Paratax is derived from a Greek word meaning "to place one next to the other". It can be defined as a rhetorical term in which phrases and clauses are placed one after another independently, without coordinating or subordinating them through the use of conjunctions. It is also called "additive style." Paratax is sometimes used as asyndeton, in which phrases and clauses are coordinated without conjunctions.
The difference between parataxis and hypotaxis
Hypotaxis is the opposite of parataxis; in hypotaxis, sentences, clauses, and phrases are subordinate and linked; however, in parataxis, phrases, clauses, and sentences are not subordinate or coordinated.
Examples of parataxis in literature
Example # 1: The life of Caesar (by Plutarch)
“Veni, vidi, vici” (“I came, I saw, I conquered”)
the most famous examples of parataxis. Conjunctions and joining words are not used. The phrases are used the same, which means that the phrases are placed with the same status.
Example 2: Bleak House (By Charles Dickens)
“Dogs that are indistinguishable in the swamp. Horses that are hardly any better sprayed on their indicators. Foot passengers who huddle each other at the umbrellas, with a general infection with a bad temperament and lose their foothold on street corners ... ”
This is also one of the famous parataxis examples in literature. Here the clauses are loosely linked and create a hopping discourse. For example, conjunctions are used lightly in some places, such as “to” and “and”. ”
Example 3: Sula (by Toni Morrison)
“ Twenty-two years old, weak, hot, scared, not daring to acknowledge that he did not know who or what he was ... with no past, no language, no tribe, no source, no Address book, no comb, no pencil, no watch, no handkerchief, no carpet, no bed, no can opener, no faded postcard, no soap, no key, no tobacco pouch, no dirt underwear and nothing nothing nothing to do ... he was only one thing is certain: the unchecked monstrosity of his hand ... ”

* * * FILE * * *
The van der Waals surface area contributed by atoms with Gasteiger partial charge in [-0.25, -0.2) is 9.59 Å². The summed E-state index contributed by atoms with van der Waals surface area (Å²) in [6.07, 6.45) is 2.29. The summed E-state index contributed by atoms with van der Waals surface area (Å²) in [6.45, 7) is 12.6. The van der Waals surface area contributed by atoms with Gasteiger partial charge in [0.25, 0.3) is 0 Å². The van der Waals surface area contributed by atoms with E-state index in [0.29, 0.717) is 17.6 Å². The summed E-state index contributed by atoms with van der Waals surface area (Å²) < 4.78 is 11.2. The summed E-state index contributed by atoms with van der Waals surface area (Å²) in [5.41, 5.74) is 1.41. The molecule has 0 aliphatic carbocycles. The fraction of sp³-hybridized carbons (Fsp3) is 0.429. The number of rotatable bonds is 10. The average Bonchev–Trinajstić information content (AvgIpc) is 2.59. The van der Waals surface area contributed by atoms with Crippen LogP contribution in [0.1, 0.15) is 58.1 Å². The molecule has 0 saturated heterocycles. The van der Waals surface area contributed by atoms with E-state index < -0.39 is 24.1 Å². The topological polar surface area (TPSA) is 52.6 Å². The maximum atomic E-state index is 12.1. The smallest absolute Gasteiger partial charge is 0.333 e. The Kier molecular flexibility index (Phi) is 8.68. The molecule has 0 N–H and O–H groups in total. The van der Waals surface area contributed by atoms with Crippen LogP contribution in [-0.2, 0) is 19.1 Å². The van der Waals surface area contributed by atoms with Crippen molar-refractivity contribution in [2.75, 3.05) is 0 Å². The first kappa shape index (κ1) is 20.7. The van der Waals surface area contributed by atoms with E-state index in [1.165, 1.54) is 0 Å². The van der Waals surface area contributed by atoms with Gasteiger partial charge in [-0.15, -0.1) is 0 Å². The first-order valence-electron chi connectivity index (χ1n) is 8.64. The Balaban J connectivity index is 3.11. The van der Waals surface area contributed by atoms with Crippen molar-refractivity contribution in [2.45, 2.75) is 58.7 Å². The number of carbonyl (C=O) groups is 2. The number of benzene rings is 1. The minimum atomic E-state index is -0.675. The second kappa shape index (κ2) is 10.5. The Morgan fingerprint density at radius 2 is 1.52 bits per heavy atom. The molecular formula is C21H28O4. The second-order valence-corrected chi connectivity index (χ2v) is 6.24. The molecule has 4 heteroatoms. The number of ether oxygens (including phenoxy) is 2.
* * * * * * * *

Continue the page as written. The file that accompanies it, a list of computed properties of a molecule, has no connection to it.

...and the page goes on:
In this excerpt, a grammatically identical relationship is established between the phrases and clauses. There are also no coordinating or subordinate conjunctions between the clauses and phrases.
Example 4: Continuities (by Walt Whitman)
“Nothing is ever really lost or can be lost
No birth, identity, form - no object in the world.
No life, none Force or any visible thing; the fields of nature abundantly… ”
In this excerpt all sentences and clauses have the same weight. This creates the effect of accumulation and compression.
Example # 5: Waiting for Godot (By Samuel Beckett)
"out ... 'to this world ...' this world ... 'little thing ...' before his time ... 'in a god for - ...' what? ... 'girl? ...' yeah ... 'little girl ...' in this ... 'out in this ... 'before its time ...' forgotten hole called ... 'called ...' never mind ... 'unknown parents ...' unheard of ... 'having disappeared ...' air ... ' she barely buttoned her pants ... 'she similarly ...' eight months later ... 'almost to the tick ...' so no love ... 'prevented that ...' no love like him normally aired over the ... 'speechless infant ...' at home ... 'no ...' nor of any kind ... 'no love of any kind ...' at any stage later ... "
Beckett has not used formal constraints (conjunctions). The clauses are juxtaposed without any clear connection, explaining each other as a single idea, despite r for mixing longer and shorter sentences
Paratactic sentences, claus Phrases and phrases are useful for explaining a quick sequence of thoughts in poetry and prose. They can evoke feelings in a similar way as if they happened at the same time. It is a useful device for describing an environment. In simple words, parataxis helps readers focus on a particular idea, thought, scenario, or emotion. Also, cultural theorists use it in cultural texts where a series of events are shown side by side.
Popular Literary Devices
- Ad Hominem
- Deus Ex Machina
- Double Entendre
- Flash Forward
- Half Rhyme
- Internal Rhyme
- Line Break
- Non Sequitur
- Pathetic Fallacy
- Poetic Justice
- Point of View
- Red Herring
- Tragic Flaw